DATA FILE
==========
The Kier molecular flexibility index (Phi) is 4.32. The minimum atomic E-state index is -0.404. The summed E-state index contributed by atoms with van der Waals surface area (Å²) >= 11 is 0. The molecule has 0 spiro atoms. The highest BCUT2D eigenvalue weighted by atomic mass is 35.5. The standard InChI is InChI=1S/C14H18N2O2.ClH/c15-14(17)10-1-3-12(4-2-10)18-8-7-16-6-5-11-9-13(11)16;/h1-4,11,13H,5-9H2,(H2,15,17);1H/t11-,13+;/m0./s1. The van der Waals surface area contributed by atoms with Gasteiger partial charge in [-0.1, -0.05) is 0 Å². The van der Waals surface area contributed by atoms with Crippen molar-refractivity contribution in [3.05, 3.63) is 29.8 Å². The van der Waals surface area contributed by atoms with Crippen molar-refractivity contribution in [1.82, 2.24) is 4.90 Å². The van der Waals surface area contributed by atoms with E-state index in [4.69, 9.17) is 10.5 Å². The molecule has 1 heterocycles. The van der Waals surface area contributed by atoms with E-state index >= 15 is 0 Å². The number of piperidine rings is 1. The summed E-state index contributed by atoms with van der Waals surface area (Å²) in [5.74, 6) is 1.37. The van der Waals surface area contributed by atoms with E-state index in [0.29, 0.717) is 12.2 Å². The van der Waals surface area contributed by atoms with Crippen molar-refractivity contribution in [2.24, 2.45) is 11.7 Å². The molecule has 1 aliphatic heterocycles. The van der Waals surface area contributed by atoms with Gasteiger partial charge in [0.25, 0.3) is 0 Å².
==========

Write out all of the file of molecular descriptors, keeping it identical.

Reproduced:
The Kier molecular flexibility index (Phi) is 4.32. The minimum atomic E-state index is -0.404. The summed E-state index contributed by atoms with van der Waals surface area (Å²) >= 11 is 0. The molecule has 0 spiro atoms. The highest BCUT2D eigenvalue weighted by atomic mass is 35.5. The standard InChI is InChI=1S/C14H18N2O2.ClH/c15-14(17)10-1-3-12(4-2-10)18-8-7-16-6-5-11-9-13(11)16;/h1-4,11,13H,5-9H2,(H2,15,17);1H/t11-,13+;/m0./s1. The van der Waals surface area contributed by atoms with Gasteiger partial charge in [-0.1, -0.05) is 0 Å². The van der Waals surface area contributed by atoms with Crippen molar-refractivity contribution in [3.05, 3.63) is 29.8 Å². The van der Waals surface area contributed by atoms with Crippen molar-refractivity contribution in [1.82, 2.24) is 4.90 Å². The van der Waals surface area contributed by atoms with E-state index in [4.69, 9.17) is 10.5 Å². The molecule has 1 heterocycles. The van der Waals surface area contributed by atoms with E-state index >= 15 is 0 Å². The number of piperidine rings is 1. The summed E-state index contributed by atoms with van der Waals surface area (Å²) in [5.74, 6) is 1.37. The van der Waals surface area contributed by atoms with E-state index in [0.29, 0.717) is 12.2 Å². The van der Waals surface area contributed by atoms with Crippen molar-refractivity contribution in [2.24, 2.45) is 11.7 Å². The molecule has 1 aliphatic heterocycles. The van der Waals surface area contributed by atoms with Gasteiger partial charge in [0.25, 0.3) is 0 Å².